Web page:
In this exercise students use a simplified version of an immunoassay that relies on the nonspecific binding of proteins to nitrocellulose followed by the specific binding of antibodies to antigen. This antigen–antibody interaction is detected when a chromogenic substrate, catalyzed by the enzyme conjugated to the antibody, produces a color change. The immunoblot is less expensive and faster to perform than plastic-plate-based assays. I have used this assay for over 10 years in undergraduate courses: in ecology to estimate disease incidence; in botany to explore immunological techniques; and in biotechnology as an exercise in product development.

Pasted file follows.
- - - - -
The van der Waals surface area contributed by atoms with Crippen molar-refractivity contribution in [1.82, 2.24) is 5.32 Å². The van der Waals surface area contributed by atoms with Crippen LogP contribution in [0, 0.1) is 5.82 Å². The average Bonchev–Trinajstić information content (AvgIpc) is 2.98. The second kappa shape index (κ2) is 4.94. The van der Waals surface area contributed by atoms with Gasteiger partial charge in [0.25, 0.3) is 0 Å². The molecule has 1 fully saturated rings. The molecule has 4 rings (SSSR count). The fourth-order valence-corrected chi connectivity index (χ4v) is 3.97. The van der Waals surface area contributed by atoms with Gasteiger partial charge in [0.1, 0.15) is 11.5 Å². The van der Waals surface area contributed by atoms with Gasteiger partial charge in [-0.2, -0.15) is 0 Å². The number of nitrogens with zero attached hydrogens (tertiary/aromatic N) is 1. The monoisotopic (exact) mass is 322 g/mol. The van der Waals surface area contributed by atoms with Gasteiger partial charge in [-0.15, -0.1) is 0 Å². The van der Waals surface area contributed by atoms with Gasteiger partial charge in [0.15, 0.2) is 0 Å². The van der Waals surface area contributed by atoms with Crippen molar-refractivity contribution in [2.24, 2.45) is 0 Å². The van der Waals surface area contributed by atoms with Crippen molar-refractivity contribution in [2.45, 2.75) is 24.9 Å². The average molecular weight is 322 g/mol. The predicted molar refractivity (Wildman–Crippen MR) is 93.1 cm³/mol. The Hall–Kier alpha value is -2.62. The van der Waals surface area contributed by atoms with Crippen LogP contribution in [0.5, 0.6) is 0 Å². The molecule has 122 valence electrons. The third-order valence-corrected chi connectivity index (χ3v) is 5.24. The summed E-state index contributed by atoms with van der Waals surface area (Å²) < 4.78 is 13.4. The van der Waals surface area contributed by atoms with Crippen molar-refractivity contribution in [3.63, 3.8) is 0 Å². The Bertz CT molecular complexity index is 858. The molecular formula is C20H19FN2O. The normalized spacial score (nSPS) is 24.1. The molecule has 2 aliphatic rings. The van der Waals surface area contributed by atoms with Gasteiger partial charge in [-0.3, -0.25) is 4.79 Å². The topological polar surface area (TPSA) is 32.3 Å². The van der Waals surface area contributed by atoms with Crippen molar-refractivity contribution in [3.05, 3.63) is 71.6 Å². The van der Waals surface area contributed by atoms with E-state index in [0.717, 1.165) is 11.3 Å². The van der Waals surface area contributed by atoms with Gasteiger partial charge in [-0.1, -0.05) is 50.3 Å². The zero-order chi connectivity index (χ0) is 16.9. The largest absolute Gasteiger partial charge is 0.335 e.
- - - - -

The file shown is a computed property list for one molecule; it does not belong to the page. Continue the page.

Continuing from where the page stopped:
In this inquiry activity, students use the genetic diversity of common beans ( Phaseolus vulgaris L.) from their local garden center to investigate this species’ resilience to salt stress and viral infection. Students use a number of simple to sophisticated measures of plant performance to gauge the impact of the stressors on plant growth and development. Students identify which cultivars may be useful in increasing future food security.